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May is Hepatitis Awareness Month.



(e thye on AM ide)

Dosage Forms

Excipient information presented when available (limited, particularly for generics); consult specific product labeling.

Tablet, Oral:

Trecator: 250 mg [contains fd&c yellow #6 (sunset yellow)]

Brand Names: U.S.

  • Trecator

Pharmacologic Category

  • Antitubercular Agent


Inhibits peptide synthesis; bacteriostatic


Rapid, ~80% is rapidly absorbed from the GI tract


Vd: 93.5 L; widely distributed into body tissues and fluids including liver, kidneys, and CSF


Prodrug; extensively hepatic to active and inactive metabolites


Urine (<1% as unchanged drug; as active and inactive metabolites)

Time to Peak

Serum: 1 hour

Half-Life Elimination

2 to 3 hours

Protein Binding


Use: Labeled Indications

Treatment of tuberculosis and other mycobacterial diseases, in conjunction with other antituberculosis agents, when first-line agents have failed or resistance has been demonstrated


Hypersensitivity to ethionamide or any component of the formulation; severe hepatic impairment

Dosing: Adult

Tuberculosis: Oral: 15-20 mg/kg/day; initiate dose at 250 mg/day for 1-2 days, then increase to 250 mg twice daily for 1-2 days, with gradual increases to highest tolerated dose; average adult dose: 750 mg/day (maximum: 1 g/day in 3-4 divided doses)

Dosing: Geriatric

Refer to adult dosing.

Dosing: Pediatric

Tuberculosis: Oral: 15-20 mg/kg/day in 2-3 divided doses, not to exceed 1 g/day (CDC, 2009; WHO, 2008)

Dosing: Renal Impairment

No dosage adjustment provided in manufacturer's labeling.

Dosing: Hepatic Impairment

Use is contraindicated in patients with severe hepatic impairment.


Neurotoxic effects may be prevented or relieved by the coadministration of pyridoxine (see Pyridoxine monograph for dosing). May be taken with or without meals. Gastrointestinal adverse effects may be decreased by administration at meals or bedtime, decreased dose, or giving antiemetics.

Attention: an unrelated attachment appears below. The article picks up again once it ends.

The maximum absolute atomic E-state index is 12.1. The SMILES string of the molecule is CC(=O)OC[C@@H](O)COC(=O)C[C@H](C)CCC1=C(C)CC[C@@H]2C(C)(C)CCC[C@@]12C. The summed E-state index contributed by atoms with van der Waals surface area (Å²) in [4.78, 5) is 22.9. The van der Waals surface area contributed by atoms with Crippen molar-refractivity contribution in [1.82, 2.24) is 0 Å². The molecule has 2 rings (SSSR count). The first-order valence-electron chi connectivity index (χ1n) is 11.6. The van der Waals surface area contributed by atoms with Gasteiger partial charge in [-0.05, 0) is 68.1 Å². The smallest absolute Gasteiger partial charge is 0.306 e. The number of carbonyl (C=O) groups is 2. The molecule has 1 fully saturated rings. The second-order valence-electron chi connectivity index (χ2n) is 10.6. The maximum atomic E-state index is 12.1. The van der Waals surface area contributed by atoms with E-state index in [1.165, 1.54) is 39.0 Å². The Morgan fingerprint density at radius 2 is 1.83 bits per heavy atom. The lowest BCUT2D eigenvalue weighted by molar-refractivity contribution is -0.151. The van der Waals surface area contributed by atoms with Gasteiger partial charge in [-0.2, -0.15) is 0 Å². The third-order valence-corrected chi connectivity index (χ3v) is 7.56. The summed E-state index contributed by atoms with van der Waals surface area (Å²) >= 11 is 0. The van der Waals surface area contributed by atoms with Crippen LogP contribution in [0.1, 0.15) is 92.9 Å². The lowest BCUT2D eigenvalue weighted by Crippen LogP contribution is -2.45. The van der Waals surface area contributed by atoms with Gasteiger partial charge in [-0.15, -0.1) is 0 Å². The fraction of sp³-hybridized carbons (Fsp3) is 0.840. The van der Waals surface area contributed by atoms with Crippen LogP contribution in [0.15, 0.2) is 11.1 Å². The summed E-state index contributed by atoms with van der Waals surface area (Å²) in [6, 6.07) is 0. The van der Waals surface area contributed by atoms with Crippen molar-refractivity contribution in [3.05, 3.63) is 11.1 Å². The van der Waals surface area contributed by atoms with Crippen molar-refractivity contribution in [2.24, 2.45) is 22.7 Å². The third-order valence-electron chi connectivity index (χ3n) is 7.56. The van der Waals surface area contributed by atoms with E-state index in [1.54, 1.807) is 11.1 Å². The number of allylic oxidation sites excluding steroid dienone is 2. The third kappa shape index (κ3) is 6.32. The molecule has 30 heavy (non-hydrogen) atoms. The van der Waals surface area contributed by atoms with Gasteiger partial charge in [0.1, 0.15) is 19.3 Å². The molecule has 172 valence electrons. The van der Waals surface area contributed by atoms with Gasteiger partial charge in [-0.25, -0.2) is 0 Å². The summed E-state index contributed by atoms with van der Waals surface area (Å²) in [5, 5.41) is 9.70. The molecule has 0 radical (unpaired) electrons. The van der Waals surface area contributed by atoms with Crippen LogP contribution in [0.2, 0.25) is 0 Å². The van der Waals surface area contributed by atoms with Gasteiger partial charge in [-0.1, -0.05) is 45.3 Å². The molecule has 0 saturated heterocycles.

Dietary Considerations

Healthcare provider may recommend an increase in dietary intake of pyridoxine to prevent neurotoxic effects of ethionamide. Avoid alcohol.


Store at 20°C to 25°C (68°F to 77°F). Keep containers tightly closed.

Drug Interactions

Alcohol (Ethyl): May enhance the adverse/toxic effect of Ethionamide. Specifically, there may be a risk for a psychotic episode/reaction. Monitor therapy

CycloSERINE: Ethionamide may enhance the adverse/toxic effect of CycloSERINE. Monitor therapy

Isoniazid: Ethionamide may increase the serum concentration of Isoniazid. Monitor therapy

Adverse Reactions

Frequency not defined.

Cardiovascular: Orthostatic hypotension

Central nervous system: Altered sense of smell, depression, dizziness, drowsiness, headache, metallic taste, peripheral neuritis, psychiatric disturbance, restlessness, seizure

Dermatologic: Acne vulgaris, alopecia, purpura, skin photosensitivity, skin rash

Endocrine & metabolic: Goiter, gynecomastia, hypoglycemia, hypothyroidism, menstrual disease, pellagra (pellagra-like syndrome), weight loss

Gastrointestinal: Abdominal pain, anorexia, diarrhea, sialorrhea, nausea, stomatitis, vomiting

Genitourinary: Impotence